Defining a customer’s intent when visiting a store, whether real or virtual, can help a company deliver a personalized experience. That’s why it’s important to use tools that can help categorize and identify these visits.
Walmart has provided anonymous trip data for its customers to some of its stores. Among the data were the items purchased and their respective quantities, as well as descriptive information about the products and the day of the week. The task was to use this information to categorize the intent of that client’s visit.
Despite not giving us a reference table for each code, the organizers said that some examples of categories of visits are: weekly purchase of food, gifts for a celebration, or purchase of clothes for the new season.
There were about 95,000 trips for training, and 95,000 for testing. The file contained basically one line for each product purchased during a visit, and it was the competitor’s responsibility to properly transform it to merge the data for each trip.
The following information defined the products: the UPC code, with more than 100 thousand different types; The Fineline code, which is a refined category created by Walmart, with about 5,000 types; And the Department, which contained about 60 different types.
In addition, the ScanCount variable defined how many products of that type were purchased, and if it was a negative number, the customer was returning products.
Transforming the Variables
In order to train a model it was necessary, as a minimum, to group the basic information by trip. Several reports on the forum talked about transformations resulting in thousands of variables.
As I only had 7 days to work in this competition, my goal was to create a simple and compact model, with the fewest possible variables, but with a good performance to position me among the top 10%.
Examples of variables based on statistics of each trip are: the average amount of each product purchased during the trip, indication if there was a return of product, sum of the quantity of all products purchased and the department with the highest quantity of items purchased.
Counts and Proportions
I decided to add the amount of products purchased by department, and use both the count of each department and the proportion that this department occupied in this purchase. This created about 120 variables.
Singular Value Decomposition + TF-IDF
To try to use Fineline and UPC without increasing the number of variables, I decided to add the quantity of products in each of them and make two transformations.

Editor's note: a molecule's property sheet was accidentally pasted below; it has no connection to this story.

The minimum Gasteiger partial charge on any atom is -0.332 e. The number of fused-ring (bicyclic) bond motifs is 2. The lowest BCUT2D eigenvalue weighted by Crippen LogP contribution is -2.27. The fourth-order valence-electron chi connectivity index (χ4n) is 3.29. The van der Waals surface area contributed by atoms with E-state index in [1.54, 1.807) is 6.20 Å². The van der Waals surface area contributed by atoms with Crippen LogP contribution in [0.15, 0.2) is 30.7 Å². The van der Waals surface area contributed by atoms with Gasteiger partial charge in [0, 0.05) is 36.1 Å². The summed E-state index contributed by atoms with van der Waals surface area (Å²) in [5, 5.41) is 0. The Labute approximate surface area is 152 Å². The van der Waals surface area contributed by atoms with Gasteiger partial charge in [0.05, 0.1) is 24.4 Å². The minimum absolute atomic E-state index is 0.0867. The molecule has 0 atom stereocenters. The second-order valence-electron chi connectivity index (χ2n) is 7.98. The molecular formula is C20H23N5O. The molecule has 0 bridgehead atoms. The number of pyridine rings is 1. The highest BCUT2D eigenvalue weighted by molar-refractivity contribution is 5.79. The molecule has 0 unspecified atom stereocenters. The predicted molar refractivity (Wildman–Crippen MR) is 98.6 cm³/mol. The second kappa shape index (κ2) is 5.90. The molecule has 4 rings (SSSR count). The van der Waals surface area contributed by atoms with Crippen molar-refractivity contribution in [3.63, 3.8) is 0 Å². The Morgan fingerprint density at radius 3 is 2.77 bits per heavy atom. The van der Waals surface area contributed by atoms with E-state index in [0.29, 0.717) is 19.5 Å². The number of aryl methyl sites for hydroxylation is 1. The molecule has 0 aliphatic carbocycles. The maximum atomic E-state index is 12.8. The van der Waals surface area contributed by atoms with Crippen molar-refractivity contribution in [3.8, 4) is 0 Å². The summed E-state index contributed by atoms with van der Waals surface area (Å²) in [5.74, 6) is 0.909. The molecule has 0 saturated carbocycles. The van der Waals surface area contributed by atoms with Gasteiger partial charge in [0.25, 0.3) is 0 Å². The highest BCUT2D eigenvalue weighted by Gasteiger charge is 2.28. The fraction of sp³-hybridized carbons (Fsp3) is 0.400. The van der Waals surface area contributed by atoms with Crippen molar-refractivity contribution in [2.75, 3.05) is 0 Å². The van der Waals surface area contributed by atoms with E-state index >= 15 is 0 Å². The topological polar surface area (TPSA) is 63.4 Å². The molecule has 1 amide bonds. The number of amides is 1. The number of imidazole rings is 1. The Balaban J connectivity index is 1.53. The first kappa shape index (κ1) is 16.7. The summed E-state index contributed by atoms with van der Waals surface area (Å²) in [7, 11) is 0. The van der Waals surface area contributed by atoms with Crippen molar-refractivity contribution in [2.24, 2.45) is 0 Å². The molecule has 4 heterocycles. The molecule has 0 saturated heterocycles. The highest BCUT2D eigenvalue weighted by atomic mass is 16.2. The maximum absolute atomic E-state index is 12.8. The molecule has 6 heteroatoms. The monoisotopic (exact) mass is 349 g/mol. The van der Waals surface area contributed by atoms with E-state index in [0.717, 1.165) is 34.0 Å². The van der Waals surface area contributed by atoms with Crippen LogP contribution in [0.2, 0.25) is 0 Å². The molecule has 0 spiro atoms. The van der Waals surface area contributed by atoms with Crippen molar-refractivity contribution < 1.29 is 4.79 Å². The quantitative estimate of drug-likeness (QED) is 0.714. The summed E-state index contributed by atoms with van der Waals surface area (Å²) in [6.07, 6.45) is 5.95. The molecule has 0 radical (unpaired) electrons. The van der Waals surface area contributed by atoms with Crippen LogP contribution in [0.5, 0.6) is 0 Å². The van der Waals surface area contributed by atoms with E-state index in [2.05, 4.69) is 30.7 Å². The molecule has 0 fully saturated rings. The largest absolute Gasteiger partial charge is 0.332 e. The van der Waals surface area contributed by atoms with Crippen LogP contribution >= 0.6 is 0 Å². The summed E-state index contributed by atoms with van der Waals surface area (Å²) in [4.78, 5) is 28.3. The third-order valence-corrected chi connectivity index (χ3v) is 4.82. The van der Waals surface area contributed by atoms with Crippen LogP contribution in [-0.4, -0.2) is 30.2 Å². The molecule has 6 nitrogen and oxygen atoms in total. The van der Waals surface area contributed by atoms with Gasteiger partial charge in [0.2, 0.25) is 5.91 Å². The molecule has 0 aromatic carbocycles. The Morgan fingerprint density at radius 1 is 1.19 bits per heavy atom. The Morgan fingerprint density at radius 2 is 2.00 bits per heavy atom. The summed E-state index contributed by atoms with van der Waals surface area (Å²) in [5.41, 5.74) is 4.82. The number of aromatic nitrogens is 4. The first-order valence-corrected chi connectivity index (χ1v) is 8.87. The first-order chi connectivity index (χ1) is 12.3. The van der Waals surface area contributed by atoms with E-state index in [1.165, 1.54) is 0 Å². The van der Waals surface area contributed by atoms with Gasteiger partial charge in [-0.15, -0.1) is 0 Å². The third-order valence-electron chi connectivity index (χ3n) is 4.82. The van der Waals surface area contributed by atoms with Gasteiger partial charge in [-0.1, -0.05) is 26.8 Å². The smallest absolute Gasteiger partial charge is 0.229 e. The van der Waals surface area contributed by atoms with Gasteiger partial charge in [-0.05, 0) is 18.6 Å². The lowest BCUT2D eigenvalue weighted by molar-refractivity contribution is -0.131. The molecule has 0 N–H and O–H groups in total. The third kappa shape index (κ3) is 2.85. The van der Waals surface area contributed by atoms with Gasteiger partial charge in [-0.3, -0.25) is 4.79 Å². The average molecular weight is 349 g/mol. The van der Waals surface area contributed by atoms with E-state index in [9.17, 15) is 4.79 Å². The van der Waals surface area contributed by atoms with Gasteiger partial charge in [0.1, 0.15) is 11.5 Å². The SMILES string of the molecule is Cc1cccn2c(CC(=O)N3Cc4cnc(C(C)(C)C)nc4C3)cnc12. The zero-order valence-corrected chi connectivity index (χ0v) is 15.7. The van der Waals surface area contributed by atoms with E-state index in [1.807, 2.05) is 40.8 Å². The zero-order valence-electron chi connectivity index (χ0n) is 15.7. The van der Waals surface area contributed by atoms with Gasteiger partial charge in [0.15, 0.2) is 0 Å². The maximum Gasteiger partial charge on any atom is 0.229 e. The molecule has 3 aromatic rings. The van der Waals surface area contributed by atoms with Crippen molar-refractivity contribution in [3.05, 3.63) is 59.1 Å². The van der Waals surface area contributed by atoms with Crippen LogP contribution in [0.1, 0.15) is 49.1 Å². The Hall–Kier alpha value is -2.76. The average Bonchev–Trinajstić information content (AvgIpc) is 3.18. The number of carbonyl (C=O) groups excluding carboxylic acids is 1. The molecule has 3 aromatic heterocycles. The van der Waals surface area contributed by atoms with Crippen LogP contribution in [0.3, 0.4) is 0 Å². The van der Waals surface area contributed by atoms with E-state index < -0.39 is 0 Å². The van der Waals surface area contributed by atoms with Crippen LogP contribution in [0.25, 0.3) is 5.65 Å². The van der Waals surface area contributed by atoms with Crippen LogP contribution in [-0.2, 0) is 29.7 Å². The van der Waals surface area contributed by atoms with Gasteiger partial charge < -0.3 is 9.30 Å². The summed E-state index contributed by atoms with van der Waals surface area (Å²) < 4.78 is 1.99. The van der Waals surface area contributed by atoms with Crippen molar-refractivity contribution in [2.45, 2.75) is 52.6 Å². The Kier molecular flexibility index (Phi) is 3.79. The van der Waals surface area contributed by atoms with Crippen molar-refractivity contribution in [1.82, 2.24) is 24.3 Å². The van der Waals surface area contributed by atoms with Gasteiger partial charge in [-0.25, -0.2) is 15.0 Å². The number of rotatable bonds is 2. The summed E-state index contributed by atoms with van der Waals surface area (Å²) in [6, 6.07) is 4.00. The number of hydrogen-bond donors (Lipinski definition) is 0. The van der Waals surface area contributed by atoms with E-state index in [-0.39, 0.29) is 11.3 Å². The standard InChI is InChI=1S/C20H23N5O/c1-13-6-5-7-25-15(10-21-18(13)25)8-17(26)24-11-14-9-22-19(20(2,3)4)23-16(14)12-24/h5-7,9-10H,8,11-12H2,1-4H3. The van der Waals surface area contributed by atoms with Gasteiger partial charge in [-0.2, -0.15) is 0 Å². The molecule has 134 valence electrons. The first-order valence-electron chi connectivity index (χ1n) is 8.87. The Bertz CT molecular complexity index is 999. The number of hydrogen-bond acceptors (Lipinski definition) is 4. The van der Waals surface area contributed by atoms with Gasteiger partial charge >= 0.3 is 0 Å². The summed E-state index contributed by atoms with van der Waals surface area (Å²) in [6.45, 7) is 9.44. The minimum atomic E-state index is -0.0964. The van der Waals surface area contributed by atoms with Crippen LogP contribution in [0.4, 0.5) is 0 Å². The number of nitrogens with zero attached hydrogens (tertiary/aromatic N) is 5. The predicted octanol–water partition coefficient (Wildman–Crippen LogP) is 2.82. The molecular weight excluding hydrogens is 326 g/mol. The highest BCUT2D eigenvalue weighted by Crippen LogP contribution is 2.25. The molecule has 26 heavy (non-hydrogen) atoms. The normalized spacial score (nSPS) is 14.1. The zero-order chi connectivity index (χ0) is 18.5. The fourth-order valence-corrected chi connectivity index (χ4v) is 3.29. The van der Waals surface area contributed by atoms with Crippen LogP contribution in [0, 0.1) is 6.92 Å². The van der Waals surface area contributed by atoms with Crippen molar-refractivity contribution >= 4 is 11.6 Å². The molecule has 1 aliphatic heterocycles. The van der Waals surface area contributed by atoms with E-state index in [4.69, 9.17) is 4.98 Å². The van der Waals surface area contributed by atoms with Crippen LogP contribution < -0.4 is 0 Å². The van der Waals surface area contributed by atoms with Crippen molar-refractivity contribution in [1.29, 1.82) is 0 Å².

First, TF-IDF, which replaces the quantity by a weight relative to the proportion of an item on that trip, and how often is the presence of this item on other trips.
Then I applied the SVD, which tries to find the components that have the most variation in the data.
These transformations are usually used with text, applied to the word count in each document, and known as Latent Semantic Analysis in that context.
In addition to reducing the size of the data, it is expected to remove much of the noise, and find structural categories to which the trip belongs.
In practice this helped a lot with Fineline, but it did not help much with UPC.
Logistic Regression L1 and L2
Another way to reduce size is to train a simpler model and use its predictions as a variable in the main model.
For this, I trained two logistic regressions: one with L2 penalty and another with L1 penalty. This generated about 70 variables, 37 for each regression, with the probability of an example belonging to each class.
Gradient Boosted Trees – XGBoost
Most of my time was focused on building a good model with XGBoost. This model was already good enough to stay in the top 10%.
To complement XGBoost, and try a better position, I decided to train a neural network on the same variables. It had 2 hidden layers and dropout.
Other competitors reported good results with neural networks, but I did not spend much time tinkering with them. The intention was only to achieve a slight improvement over the result of XGBoost.
Possible Results and Improvements
The final solution was a simple ensemble between a neural network and XGBoost, which was enough to secure a position among the top 7%. The solution took about 8 hours of work.
Using only the Gradient Boosted Trees model, without ensemble, it was possible to stay in the Top 9%. This model had only 200 variables. Most of the better models had more than 5000 variables. Certainly increasing the number of variables could make this model position above the Top 5%, but it would take a lot of time to train.
Other possible improvements would be: to increase the ensemble, to create a set of variables optimized for the neural network, to use directly the variables with Fineline counts, to better tune the parameters of the logistic regressions and the transformations.